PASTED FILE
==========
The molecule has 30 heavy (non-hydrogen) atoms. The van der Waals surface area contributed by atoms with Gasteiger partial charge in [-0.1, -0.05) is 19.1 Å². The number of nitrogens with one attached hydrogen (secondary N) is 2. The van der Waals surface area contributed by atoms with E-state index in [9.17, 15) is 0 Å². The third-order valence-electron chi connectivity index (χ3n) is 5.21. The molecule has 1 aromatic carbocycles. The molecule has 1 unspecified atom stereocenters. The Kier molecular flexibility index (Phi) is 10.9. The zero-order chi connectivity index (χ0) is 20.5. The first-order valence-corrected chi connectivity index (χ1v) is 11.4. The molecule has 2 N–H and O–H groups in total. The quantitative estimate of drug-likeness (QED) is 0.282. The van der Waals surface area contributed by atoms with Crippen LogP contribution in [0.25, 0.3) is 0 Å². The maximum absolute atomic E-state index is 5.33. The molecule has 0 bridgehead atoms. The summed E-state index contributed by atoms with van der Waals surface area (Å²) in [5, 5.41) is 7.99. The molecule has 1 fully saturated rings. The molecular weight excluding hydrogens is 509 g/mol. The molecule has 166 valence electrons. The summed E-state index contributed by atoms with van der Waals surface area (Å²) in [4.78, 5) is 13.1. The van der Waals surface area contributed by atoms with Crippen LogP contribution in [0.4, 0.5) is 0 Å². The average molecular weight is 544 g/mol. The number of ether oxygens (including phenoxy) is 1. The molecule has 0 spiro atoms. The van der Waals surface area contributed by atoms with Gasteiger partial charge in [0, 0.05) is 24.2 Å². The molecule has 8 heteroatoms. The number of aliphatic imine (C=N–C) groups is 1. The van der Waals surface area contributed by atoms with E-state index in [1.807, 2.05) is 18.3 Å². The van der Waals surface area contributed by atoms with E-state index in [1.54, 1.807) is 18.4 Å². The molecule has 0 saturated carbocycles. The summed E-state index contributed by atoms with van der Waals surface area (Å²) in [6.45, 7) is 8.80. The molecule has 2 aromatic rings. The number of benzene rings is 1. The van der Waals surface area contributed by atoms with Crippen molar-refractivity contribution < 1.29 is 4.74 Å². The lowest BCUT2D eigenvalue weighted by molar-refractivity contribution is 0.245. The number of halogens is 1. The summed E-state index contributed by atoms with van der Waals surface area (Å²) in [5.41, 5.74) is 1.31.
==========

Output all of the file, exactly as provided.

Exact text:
The molecule has 30 heavy (non-hydrogen) atoms. The van der Waals surface area contributed by atoms with Gasteiger partial charge in [-0.1, -0.05) is 19.1 Å². The number of nitrogens with one attached hydrogen (secondary N) is 2. The van der Waals surface area contributed by atoms with E-state index in [9.17, 15) is 0 Å². The third-order valence-electron chi connectivity index (χ3n) is 5.21. The molecule has 1 aromatic carbocycles. The molecule has 1 unspecified atom stereocenters. The Kier molecular flexibility index (Phi) is 10.9. The zero-order chi connectivity index (χ0) is 20.5. The first-order valence-corrected chi connectivity index (χ1v) is 11.4. The molecule has 2 N–H and O–H groups in total. The quantitative estimate of drug-likeness (QED) is 0.282. The van der Waals surface area contributed by atoms with Crippen LogP contribution in [0.25, 0.3) is 0 Å². The maximum absolute atomic E-state index is 5.33. The molecule has 0 bridgehead atoms. The summed E-state index contributed by atoms with van der Waals surface area (Å²) in [5, 5.41) is 7.99. The molecule has 1 fully saturated rings. The molecular weight excluding hydrogens is 509 g/mol. The molecule has 166 valence electrons. The summed E-state index contributed by atoms with van der Waals surface area (Å²) in [4.78, 5) is 13.1. The van der Waals surface area contributed by atoms with Crippen LogP contribution in [0.4, 0.5) is 0 Å². The average molecular weight is 544 g/mol. The number of ether oxygens (including phenoxy) is 1. The molecule has 0 spiro atoms. The van der Waals surface area contributed by atoms with Gasteiger partial charge in [0, 0.05) is 24.2 Å². The molecule has 8 heteroatoms. The number of aliphatic imine (C=N–C) groups is 1. The van der Waals surface area contributed by atoms with E-state index in [1.807, 2.05) is 18.3 Å². The van der Waals surface area contributed by atoms with E-state index in [1.54, 1.807) is 18.4 Å². The molecule has 0 saturated carbocycles. The summed E-state index contributed by atoms with van der Waals surface area (Å²) in [6.45, 7) is 8.80. The molecule has 2 aromatic rings. The number of benzene rings is 1. The van der Waals surface area contributed by atoms with Crippen molar-refractivity contribution < 1.29 is 4.74 Å². The lowest BCUT2D eigenvalue weighted by molar-refractivity contribution is 0.245. The number of halogens is 1. The summed E-state index contributed by atoms with van der Waals surface area (Å²) in [5.41, 5.74) is 1.31.